Investigation Shows VA's Failures Led to Marine's Suicide

Investigation Shows VA's Failures Led to Marine's Suicide

January 11, 2016

Investigation Shows VA's Failures Led to Marine's Suicide

A combat veteran, who killed himself at a gun range in 2014, had waited for 16 months to hear from the VA that he would receive no disability pay even after serving multiple tours in Iraq and Afghanistan and being diagnosed with a brain injury. How could this happen?

An internal investigation was launched by the Department of Veterans Affairs to find out that very question. And the results of that investigation pointed the finger directly at the VA for botching former Camp Pendleton Marine Jeremy Sears' care.

The investigation came as his family, friends and veterans advocates questioned how the VA handled his case. Now according to their own internal investigation, the Department of Veterans Affairs determined that the VA's medical and benefits divisions let Jeremy Sears fall through the cracks while they could have done more to save his life.

The VA Fails Another Veteran

The VA has been under fire almost continually in recent years. The microscope was focused on the Department of Veterans Affairs when it was first revealed that there was a national claims backlog followed by whistleblowers exposing that administrators concealed long waits for medical care, mainly to pocket performance bonuses.

In Sears' case, the VA's own inspector general was asked to investigate after Democratic Sen. Dianne Feinstein of California and her office learned of the suicide from coverage in The San Diego Union-Tribune.

The internal investigation revealed that San Diego VA doctors continued to prescribe a narcotic painkiller -- hydrocodone, commonly known as Vicodin -- to the former Marine for 22 months without any oversight. They did this even though studies warn that chronic pain elevates risk of suicide attempts, and high suicide risk makes use of hydrocodone less appropriate.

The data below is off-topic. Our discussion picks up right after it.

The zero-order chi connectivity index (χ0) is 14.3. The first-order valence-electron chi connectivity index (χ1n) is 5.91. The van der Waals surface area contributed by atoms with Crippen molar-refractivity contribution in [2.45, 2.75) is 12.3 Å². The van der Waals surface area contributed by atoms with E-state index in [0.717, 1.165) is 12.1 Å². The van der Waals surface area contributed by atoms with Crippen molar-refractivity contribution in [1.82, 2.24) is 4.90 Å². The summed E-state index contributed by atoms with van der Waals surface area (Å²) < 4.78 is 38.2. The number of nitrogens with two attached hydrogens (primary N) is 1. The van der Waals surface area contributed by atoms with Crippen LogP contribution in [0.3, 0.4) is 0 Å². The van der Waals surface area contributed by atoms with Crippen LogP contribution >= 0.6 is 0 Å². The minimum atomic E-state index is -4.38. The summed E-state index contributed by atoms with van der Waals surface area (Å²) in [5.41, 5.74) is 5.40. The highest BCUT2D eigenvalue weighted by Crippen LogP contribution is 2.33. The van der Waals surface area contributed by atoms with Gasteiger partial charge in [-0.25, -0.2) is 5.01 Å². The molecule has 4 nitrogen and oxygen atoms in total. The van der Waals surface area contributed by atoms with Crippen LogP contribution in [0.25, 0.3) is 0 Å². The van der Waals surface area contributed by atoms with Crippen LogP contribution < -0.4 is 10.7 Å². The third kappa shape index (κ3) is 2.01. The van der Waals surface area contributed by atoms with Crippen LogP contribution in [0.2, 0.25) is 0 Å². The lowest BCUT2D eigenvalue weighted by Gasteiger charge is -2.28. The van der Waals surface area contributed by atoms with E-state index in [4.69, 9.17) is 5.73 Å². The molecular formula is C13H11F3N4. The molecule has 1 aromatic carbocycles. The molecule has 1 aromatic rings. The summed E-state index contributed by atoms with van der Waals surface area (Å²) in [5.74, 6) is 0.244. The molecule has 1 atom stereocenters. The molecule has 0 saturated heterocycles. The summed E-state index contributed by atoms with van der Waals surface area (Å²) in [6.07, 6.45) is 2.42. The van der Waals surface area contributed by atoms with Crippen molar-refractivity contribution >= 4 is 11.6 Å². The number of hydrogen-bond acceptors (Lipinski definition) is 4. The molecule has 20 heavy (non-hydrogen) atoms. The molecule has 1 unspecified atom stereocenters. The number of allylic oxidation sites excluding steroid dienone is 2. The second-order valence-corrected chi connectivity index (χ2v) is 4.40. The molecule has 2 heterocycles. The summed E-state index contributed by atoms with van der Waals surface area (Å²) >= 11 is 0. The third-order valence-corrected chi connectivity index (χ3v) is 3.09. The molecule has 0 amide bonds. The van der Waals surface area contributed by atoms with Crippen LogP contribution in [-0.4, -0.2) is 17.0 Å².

The VA also failed Sears by never giving him a suicide assessment. The VA's very own guidelines says a veteran must be given a suicide assessment when starting pain therapy and during regular installments afterward.

On top of those failings, VA physicians never gave the veteran a follow-up plan for the treatment of TBI (traumatic brain injury). This was vital to Jeremy Sears' care as research shows a link between TBI and suicide.

Rep. Jeff Miller, R-Fla., chairman of the House Committee on Veterans' Affairs, said the investigation shows the VA "putting expediency before excellence" despite the lessons of the past.

"Sadly, this report documents a host of failures, from medical inattention [to] inconsistent continuity of care," Miller said in a statement to the Union-Tribune. "The question VA leaders must now answer is: Who will be held accountable for these failures?"

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1 Response


February 22, 2016

I filed a claim in 1973 for tinnitus and hearing loss and a puncture wound in the foot making it hard to walk. It was actually shrapnel from the explosion of a ship being blown up at a pier in Vietnam I was standing on. Claim denied. Fast forward to 2002. A co worker who spent time in the National Guard from 1975 to 1995 and never left the US, Silesia a claim for a minor owie he got during one of his Annual Training sessions. He gets 20%. What?
Another co worker who is also a Vietnam vet and I went to a service rep about opening a claim. In the mean time his son was researching vessels used in Vietnam and came across an article about the USS Green Bay blown up and sank at QuiNhon pier August 17 1971. My medical records showed treatment for puncture wound the same day, security roster showed me on pier security the same day, I had them. So I got hearing loss, tinnitus and PTSD, total 40%, has been upgraded since to 60%. But look how long, and people now a days complain about 6 months.

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